Historical Note: In 1348, a great mind of the Florentine Renaissance, Giovanni Boccaccio, experienced The Black Death first hand. He survived and the muse sang to him dark music. So much so that he composed a work of short stories that were told over ten days while a fictional group of survivors self-quarantined to avoid Bubonic Plague. While I’m on exile from my office, I’ll see if I can pound out some stories of my own in honor of the scholar and survivor who, along with Geoffrey Chaucer, helped make the short story collection a staple of fictional literature.
The New Enterprise Building seemed a spectral derelict in the early morning hours. It normally had a fairly steady stream of people. Older, stooped men waited on the elevator to see the urologists, the chiropractors, proctologists, and oncologists who rented the vast majority of the second floor. Professionally dressed younger people trooped in like a platoon of imps to man the phones and cold-call insurance prospects for the firms renting both the first and third floors. The top floor, a veritable crown jewel of cubic zirconium, belonged to The Law Firm of Harris, Toller and Wayans.
The building stood nearly empty except for the four Full Partners and three Senior Partners of the storied and famous legal business that rented veritable acreage on the 4th and final floor. Oh, and there was one other person coming to work that morning. A Gentleman from Southron Bank. Emil Peterson.
The attorneys showed up in the predictable mix of of Lexi, BMWs, and even a fairly high-end Porsche. Peterson arrived in his Audi. Wayans flaunted his eminent position by making his entrance in a well-beaten Nissan Titan, with a trailer-hitch drubbed from the weight of hauling his fishing boat to and fro from the Gulf of Mexico. They all sized one another up and tried to politely space themselves as they made their way to the door. In the six weeks of quasi-enforced work from home, the building had become a bit unfamiliar again to the law firm members.
Peterson had only passed it from time to time as he traversed High Point Boulevard. He was actually hoping this morning’s work-out session would work. He had no particular fondness for lawyers as a professional class, but he also didn’t think Southron Bank would make out well if Harris, Toller, and Wayans couldn’t liquidate well under the current set of circumstances.
The elevator arrived far more swiftly than was the norm. A few were still at work at other firms, but they mostly had reduced to nothing at all. Phones were rerouted to someone sitting at home in a bathrobe maybe as they played the role of Virtual Receptionist. The floors still held some portion of the sheen they’d received from their last full waxing about thirty days ago. The birds of early May sang sweetly outside. Inside, a lot of scared people who were unfamiliar with not wielding the power in a room, hoped the bird named Peterson wouldn’t be quoting “Nevermore.”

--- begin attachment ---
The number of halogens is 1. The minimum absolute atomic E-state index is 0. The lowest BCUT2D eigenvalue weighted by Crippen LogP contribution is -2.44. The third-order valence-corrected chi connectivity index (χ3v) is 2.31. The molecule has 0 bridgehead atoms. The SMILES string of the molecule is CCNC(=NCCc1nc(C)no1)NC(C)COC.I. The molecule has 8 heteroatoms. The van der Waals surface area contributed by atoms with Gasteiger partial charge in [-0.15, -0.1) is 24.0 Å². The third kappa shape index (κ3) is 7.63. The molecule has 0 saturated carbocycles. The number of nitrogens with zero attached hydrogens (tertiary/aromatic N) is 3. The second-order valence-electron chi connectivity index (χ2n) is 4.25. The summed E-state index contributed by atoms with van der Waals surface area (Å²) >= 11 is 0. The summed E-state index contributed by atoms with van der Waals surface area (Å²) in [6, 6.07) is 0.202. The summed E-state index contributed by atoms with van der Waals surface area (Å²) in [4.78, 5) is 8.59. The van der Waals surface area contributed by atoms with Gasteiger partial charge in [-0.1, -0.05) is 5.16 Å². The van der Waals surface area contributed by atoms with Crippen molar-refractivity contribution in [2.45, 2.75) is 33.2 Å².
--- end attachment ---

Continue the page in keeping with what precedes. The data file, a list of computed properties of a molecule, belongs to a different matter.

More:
The eight of them made their way to a large conference room, designed to hold thirty; that just sufficed with a skosh of room extra for eight people enclosed in separate, non-intersecting cones of social distance. The Full Partners were Bart Axtell, Leon Harris, Jr., Tal Hemeyer, and Nora Ruth. The Senior Partners were Leon Harris, Sr., Michael J. Toller, and the Avuncular Pater Lex Familia Jason Wayans. In apposition, was the mysterious Emil Peterson who held twenty-five or so years of legal lineage at the mercy of his decision or whim.
Pleasantries were shared and then Mr. Peterson got down to some unpleasant business. “I regret to inform you all that we were unable to extend a requested bridge loan. This is not a reflection of your firm, but rather more the current state of the financial markets. We have literally received a year’s worth of loan requests from enterprises similar to yours in size and capitalization in the past two weeks. We haven’t received anything near the revenue into our vaults to make this volume of loans available.”
Harris, Sr. remarked. “We’ve banked with you for over a decade and have never missed a financial obligation. If I recall correctly, we represented you in a rather unpleasant circumstance involving an issue of a customer’s hand getting broken in your drive-thru as he reached for a dropped ATM Card and another car ran over his appendage. Us keeping you out of a certain level of penury should perhaps encourage you to return the favor.”
“Banks, Mr. Harris, are not eleemosynary organizations. Nor are Legal Firms. I’m certain the records of that case will show that you weren’t representing our interests pro-bono.” Peterson riposted. “This situation requires a more factual conversation. The more you can inform me, Mr. Harris, the more options can be at my disposal. Right about now, you need to give me more options, not fewer. The ones in tow right now are fairly draconian from your firm’s perspective.”
Peterson continued. “Talk me through how your firm’s income went down by 45% month-over-month. You are on track to cover the rent, but only if you stop paying several of the attorneys that fill the space up here. Can someone talk me through where the revenue went?”
Axtell, both Harrises, and Nora Ruth all began to extol the virtues of the hours their sections were putting in via telework. Hemeyer sat quiet as if he were mentally searching for the weapon that would turn a hard battle in his team’s favor. YHWH knew they sure needed something at this point. Peterson had not-so-subtly indicate a willingness to take their assets in return for some stream of obligations the Senior Partners hadn’t seen fit to brief him in on. He didn’t want to let himself wonder too much whether Wayans’ fishing yacht was one of those obligations.
“Mr. Wayans,” Peterson half-gloated. “Perhaps you could shed some light on why you still have outgo without the offsetting income. I’ll wait patiently.”